Fully vaccinated people who catch Covid 'have super immunity'

Dear reader, I assume if you are reading this story you are probably self-isolating – or at least, have done so recently – because you have tested positive for Covid-19.

Well, for once it’s positive news because you and I (poor, ill writer) may now be ‘super immune’, like a medical equivalent of Superman.

A small study compared 26 vaccinated people at Oregon Health and Science University, in the US, who caught coronavirus to people who were vaccinated but never tested positive.

And the group which had infections after being vaccinated saw a huge surge in antibodies by up to 2,000%.

Study author Fikadu Tafesse, a molecular microbiology and immunology professor, said: ‘The increases were substantial, up to a 1,000% increase and sometimes up to 2,000%, so it’s really high immunity.

‘It’s almost “super immunity”.’

Dr Monica Gandhi, from the University of California in San Francisco, said of the study: ‘This is one of the first that shows a breakthrough infection following vaccination generates stronger immunity than prior infection or vaccination alone.’

Professor Tafesse added: ‘What we’re saying is, we know life happens. If you happen to be exposed to the virus, you’ll have this amazing immune response.’

It is unclear whether all the infected fully vaccinated people in the study caught the new strain of Omicron, or a different variant.

The more promising news comes after another 91,743 Covid-19 infections were confirmed in the UK yesterday.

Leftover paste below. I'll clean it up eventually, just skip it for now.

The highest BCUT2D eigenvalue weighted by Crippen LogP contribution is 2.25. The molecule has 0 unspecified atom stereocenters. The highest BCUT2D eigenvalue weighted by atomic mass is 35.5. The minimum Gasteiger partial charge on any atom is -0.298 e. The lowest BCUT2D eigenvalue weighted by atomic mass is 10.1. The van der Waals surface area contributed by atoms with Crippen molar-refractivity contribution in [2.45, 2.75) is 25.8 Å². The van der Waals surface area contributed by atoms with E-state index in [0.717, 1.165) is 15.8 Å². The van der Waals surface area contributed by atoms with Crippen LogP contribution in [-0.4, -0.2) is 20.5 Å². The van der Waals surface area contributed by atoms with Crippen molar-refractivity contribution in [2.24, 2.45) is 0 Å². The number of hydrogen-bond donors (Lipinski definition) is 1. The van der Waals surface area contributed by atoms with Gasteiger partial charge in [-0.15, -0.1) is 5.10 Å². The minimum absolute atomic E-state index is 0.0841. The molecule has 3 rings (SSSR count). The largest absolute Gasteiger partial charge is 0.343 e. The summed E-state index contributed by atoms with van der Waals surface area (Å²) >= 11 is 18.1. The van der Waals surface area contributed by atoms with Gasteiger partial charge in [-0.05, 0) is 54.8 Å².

The UK Health Security Agency said there had been 8,044 additional confirmed cases of the new Omicron variant, bringing the total to 45,145.

Another 44 people have died within 28 days of testing positive for Covid-19.

Another study by Columbia University worryingly found the Omicron variant ‘greatly compromises’ vaccines from the four major brands – Pfizer, Moderna, Johnson & Johnson and AstraZeneca.

And patients who had a booster jab also saw boosted people had 6.5 times fewer antibodies for Omicron than the original virus.

The Columbia study warns therefore that Omicron ‘may still pose a risk’ for people who get a booster injection – though of course it’s better than no booster at all.

‘These findings are in line with emerging clinical data on the Omicron variant demonstrating higher rates of reinfection and vaccine breakthroughs,’ the researchers wrote.

‘Even a third booster shot may not adequately protect against Omicron infection.’

So although the Oregon research only shows early signs, if you’ve been fully vaccinated, boosted and then caught the Omicron variant you may be in a good position in terms of immunity provided your symptoms weren’t too severe.

Marcel Curlin, another co-author of the Oregon study, said: ‘I think this speaks to an eventual end game.

‘It doesn’t mean we’re at the end of the pandemic, but it points to where we’re likely to land: once you’re vaccinated and then exposed to the virus, you’re probably going to be reasonably well-protected from future variants.

‘Our study implies that the long-term outcome is going to be a tapering-off of the severity of the worldwide epidemic.’

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